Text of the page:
I’d rather he hadn’t decamped to the V&A, however. He thinks there should be entrance fees to all our free museums.

  • Richard Samson

    Thanks for this clear write-up, Craig. I too found Mr Hunt very hard to stomach in his disguise as a Labour MP.

    • michael norton

      I would bet that the husband of Jo Cox will try to stand.
      Probably backed by The White Helmets.

  • Sharp Ears

    ‘Respected historian’ according to the Heil.

    Lecturer at Queen Mary UofL. He must bump into the BLiar acolyte Rent A Tool there.

    Former British Prime Minister makes rare UK appearance to mark 100th meeting of Mile End Group
    Speaking to the Mile End Group at Queen Mary University of London this morning former Prime Minister Tony Blair spoke of the need for governments to modernise and adapt to a rapidly changing world
    28 October 2013

    ‘Blair addressed an audience of academics, students, politicians, civil servants, journalists and businesspeople on ‘How Government Really Works’.

    In a session chaired by John Rentoul of the Independent on Sunday, Mr Blair spoke of the need for governments to modernise and adapt to a rapidly changing world. Blair claimed that today’s more “assertive electorate” view the political system as old-fashioned, and that more politicians needed to have experience of the wider world before going into politics.’

    Hollow laughter.

    • Habbabkuk

      It may be of interest to readers that the “Mile End Group” at Queen Mary was founded by Professor Lord Hennessy, a longtime member of the politics/history faculty there. He’s a specialist in government and the Group was intended, I understand, to let his students have some direct contact with practitioners in Westminster and Whitehall (to be noted that the majority of those reading history and politics at QMUL are not from the socio-economic classes which are unlikely to have had the opportunity for much contact with such practitioners in the ordinary course of events. To be further noted that Peter’s classes and seminars were invariably over-subscribed)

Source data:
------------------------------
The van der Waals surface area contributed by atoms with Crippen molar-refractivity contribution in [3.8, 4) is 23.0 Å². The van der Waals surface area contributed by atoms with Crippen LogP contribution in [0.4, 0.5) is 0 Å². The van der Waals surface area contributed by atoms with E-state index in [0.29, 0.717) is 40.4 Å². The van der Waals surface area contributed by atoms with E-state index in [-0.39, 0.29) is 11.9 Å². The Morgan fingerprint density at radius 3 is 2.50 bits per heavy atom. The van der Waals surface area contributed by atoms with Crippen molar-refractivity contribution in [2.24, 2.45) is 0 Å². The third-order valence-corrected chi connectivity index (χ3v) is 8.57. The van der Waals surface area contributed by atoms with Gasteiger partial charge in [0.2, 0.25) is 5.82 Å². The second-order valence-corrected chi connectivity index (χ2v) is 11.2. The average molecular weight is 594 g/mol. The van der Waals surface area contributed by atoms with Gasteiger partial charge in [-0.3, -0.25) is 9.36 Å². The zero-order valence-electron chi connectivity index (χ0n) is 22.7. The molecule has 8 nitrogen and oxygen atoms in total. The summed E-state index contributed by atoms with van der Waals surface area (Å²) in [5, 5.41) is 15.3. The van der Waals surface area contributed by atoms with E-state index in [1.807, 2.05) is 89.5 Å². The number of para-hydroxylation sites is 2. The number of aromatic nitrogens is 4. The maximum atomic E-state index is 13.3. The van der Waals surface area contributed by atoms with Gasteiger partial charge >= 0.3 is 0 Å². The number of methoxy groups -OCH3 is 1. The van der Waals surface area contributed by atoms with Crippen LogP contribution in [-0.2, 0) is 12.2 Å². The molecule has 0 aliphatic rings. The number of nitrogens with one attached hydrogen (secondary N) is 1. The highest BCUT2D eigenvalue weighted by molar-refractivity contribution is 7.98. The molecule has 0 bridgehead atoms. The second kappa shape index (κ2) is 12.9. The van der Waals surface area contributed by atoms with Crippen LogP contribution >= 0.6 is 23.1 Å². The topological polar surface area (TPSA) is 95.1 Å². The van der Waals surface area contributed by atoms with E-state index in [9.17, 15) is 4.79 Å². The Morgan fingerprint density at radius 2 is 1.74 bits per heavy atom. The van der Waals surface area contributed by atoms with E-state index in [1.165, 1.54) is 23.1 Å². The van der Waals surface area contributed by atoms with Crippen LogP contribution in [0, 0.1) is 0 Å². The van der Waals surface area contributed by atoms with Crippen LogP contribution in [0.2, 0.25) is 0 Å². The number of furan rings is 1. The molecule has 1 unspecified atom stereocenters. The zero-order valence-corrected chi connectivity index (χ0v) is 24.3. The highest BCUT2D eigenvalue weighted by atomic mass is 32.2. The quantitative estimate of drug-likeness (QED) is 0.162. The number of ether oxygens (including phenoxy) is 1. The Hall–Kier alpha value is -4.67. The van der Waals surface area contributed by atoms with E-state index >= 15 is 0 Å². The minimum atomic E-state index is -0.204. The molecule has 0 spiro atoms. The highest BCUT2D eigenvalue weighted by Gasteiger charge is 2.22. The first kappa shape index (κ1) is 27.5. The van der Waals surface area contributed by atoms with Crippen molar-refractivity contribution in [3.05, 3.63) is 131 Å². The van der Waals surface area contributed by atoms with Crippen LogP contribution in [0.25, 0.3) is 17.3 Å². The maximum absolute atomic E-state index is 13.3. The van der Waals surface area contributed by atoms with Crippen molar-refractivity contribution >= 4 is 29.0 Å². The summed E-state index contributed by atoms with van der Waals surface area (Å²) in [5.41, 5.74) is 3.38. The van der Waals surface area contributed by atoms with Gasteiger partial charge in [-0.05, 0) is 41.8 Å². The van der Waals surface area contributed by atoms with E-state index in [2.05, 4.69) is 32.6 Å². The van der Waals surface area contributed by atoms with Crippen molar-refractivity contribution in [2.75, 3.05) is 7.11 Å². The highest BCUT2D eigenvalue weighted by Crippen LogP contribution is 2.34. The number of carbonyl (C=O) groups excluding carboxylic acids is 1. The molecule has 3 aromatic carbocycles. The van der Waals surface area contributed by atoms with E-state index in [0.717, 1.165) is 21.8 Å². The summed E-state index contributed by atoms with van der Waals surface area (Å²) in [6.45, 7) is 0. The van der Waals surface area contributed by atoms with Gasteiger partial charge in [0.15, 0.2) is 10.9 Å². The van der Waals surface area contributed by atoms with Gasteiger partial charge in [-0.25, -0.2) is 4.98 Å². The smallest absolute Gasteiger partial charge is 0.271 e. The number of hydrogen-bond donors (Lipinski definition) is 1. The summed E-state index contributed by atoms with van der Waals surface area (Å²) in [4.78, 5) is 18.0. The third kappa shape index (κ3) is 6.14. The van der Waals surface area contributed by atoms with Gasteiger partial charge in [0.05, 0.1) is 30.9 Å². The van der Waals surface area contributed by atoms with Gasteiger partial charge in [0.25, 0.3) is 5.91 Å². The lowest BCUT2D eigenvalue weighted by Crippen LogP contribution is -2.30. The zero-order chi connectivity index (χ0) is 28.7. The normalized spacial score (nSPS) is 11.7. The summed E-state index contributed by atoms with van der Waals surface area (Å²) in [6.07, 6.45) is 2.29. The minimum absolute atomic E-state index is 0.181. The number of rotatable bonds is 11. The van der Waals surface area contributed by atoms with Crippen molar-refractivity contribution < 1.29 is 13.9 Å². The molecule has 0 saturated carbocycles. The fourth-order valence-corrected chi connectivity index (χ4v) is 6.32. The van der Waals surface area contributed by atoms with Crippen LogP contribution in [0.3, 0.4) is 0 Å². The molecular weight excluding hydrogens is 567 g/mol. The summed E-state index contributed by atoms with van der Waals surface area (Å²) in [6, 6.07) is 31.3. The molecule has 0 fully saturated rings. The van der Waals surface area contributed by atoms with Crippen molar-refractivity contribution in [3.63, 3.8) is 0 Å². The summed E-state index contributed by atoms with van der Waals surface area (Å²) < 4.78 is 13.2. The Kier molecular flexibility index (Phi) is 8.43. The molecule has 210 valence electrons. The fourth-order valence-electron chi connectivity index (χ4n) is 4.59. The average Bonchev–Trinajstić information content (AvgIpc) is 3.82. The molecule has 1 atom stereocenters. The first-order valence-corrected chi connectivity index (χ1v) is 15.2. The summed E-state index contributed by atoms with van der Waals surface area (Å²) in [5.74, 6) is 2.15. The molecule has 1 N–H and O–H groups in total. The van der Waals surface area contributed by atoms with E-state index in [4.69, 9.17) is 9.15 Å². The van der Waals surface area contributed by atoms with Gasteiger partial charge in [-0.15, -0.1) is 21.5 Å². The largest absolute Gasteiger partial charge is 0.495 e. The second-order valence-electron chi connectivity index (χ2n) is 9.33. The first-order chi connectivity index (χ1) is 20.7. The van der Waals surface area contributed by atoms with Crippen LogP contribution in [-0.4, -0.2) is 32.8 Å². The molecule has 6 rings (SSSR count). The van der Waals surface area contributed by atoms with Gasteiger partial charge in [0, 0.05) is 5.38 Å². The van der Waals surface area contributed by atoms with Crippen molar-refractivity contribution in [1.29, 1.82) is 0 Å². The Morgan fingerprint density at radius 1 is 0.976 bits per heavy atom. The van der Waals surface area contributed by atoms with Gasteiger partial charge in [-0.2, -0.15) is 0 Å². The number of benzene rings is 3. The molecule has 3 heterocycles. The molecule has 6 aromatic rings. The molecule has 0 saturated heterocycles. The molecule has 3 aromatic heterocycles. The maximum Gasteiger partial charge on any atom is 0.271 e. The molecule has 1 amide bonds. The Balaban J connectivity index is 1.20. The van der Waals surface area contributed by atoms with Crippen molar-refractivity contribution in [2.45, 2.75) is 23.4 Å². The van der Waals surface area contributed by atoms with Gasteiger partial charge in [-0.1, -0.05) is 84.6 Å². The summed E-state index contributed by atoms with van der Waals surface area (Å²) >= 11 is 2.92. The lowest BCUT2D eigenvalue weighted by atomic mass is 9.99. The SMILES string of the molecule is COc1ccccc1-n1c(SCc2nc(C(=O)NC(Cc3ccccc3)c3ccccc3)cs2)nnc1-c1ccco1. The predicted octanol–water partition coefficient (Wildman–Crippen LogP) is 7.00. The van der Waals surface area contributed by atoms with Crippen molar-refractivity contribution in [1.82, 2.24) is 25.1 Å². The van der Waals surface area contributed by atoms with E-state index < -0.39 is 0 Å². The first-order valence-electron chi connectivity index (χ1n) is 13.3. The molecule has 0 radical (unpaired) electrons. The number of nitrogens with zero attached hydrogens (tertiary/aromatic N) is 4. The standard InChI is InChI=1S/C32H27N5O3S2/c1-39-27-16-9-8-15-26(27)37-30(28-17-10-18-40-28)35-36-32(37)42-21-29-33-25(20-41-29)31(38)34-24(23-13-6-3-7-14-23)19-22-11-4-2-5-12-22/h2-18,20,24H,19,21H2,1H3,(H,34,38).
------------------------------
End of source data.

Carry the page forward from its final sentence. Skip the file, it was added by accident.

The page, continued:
• bevin

        “..the majority of those reading history and politics at QMUL are not from the socio-economic classes which are unlikely to have had the opportunity for much contact with such practitioners in the ordinary course of events. ‘
        A rare instance of candour, though to what purpose…

        • Habbabkuk

          To show that Peter Hennessy cared enough about his students to think up an innovative way of trying to make the courses he taught better, more interesting and more relevant (by having his students meet, listen to and be able to question practictioners of governance and government).

          • Herbie

            “practictioners of governance and government”


            Satan’s apprentices, more like.

            They (the students) should be meeting people who make stuff and do stuff.

            Real people.

            Not the manipulators of people.

            PR and Advertising goonies and whatnot.